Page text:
Review: Our Ladies of Perceptual Succour

Our Ladies soar


Everything I remember about school outings is about the journey - jostling for coach seats, sweaty egg-mayonnaise sandwiches - rather than the destination. After seeing this raucous and joyous show, that relates the hap and mishap of six girl choristers from a fictional Catholic school who head to Edinburgh to take part in a choir competition, I'll think of my school outings as embarrassingly uneventful and a wasted opportunity.
Instead of egg sandwiches, the rampaging students from Our Ladies of Perpetual Succour - here also known as "the virgin megastore" - are packing flasks laced with vodka, and also a determination to "go mental" in the city's dives. They ditch their uniforms, blag their way into clubs with the intention of copping off with sailors on leave, and sing - really well. The harmonic virtuosity used to perform Mendelssohn is deployed to equally stunning effect for ELO's songbook.

Without that musical dimension, this adaptation by Lee Hall would have tired during the last third of this uninterrupted show. But, with it, Vicky Featherstone's production, first seen in Edinburgh, is never less than a soaring hymn to adolescent - though not innocent - spirit.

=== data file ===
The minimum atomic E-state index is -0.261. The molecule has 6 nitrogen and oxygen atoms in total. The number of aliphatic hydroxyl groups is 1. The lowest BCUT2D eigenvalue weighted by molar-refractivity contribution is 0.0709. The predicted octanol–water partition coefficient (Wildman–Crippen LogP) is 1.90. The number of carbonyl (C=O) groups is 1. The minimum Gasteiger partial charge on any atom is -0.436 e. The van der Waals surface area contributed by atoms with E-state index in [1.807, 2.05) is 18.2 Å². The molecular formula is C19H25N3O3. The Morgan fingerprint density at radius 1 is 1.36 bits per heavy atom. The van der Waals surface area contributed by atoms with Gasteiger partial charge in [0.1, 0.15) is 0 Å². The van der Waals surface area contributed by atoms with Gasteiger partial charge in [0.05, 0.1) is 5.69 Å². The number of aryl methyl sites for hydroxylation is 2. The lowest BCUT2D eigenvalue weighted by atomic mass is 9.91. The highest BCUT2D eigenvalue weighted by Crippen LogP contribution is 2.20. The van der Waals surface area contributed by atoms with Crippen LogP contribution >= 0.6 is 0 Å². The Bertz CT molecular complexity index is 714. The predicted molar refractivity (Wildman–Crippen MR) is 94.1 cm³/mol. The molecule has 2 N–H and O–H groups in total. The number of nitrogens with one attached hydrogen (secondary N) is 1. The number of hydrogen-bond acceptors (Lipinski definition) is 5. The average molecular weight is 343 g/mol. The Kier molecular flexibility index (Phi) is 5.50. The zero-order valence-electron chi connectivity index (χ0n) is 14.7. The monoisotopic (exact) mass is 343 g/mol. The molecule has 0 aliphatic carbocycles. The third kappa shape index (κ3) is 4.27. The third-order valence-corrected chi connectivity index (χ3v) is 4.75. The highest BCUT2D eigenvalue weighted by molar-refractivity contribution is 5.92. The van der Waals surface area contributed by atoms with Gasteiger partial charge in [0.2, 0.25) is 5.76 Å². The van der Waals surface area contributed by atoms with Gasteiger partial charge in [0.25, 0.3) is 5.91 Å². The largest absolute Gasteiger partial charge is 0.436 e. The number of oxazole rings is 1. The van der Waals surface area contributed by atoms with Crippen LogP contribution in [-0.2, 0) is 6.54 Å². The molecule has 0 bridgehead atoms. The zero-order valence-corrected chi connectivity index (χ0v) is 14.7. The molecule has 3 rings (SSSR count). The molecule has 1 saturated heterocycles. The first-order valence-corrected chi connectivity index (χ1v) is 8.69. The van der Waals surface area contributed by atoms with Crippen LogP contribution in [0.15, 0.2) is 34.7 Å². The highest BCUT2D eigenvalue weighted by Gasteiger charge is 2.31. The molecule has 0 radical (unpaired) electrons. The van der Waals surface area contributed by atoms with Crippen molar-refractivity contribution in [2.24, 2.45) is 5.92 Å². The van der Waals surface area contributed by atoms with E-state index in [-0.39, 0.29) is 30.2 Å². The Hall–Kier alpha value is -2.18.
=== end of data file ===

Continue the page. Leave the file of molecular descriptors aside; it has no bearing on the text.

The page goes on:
Most surprising of all is not the music, but the versatility of the acting. Everyone here occasionally morphs into the often boneheaded men the girls encounter. Hall's framing device - the girls have turned the trip into a stage act in one of the dodgy clubs - bears little scrutiny. But the sheer life-affirming spirit of this gang carries all before it.

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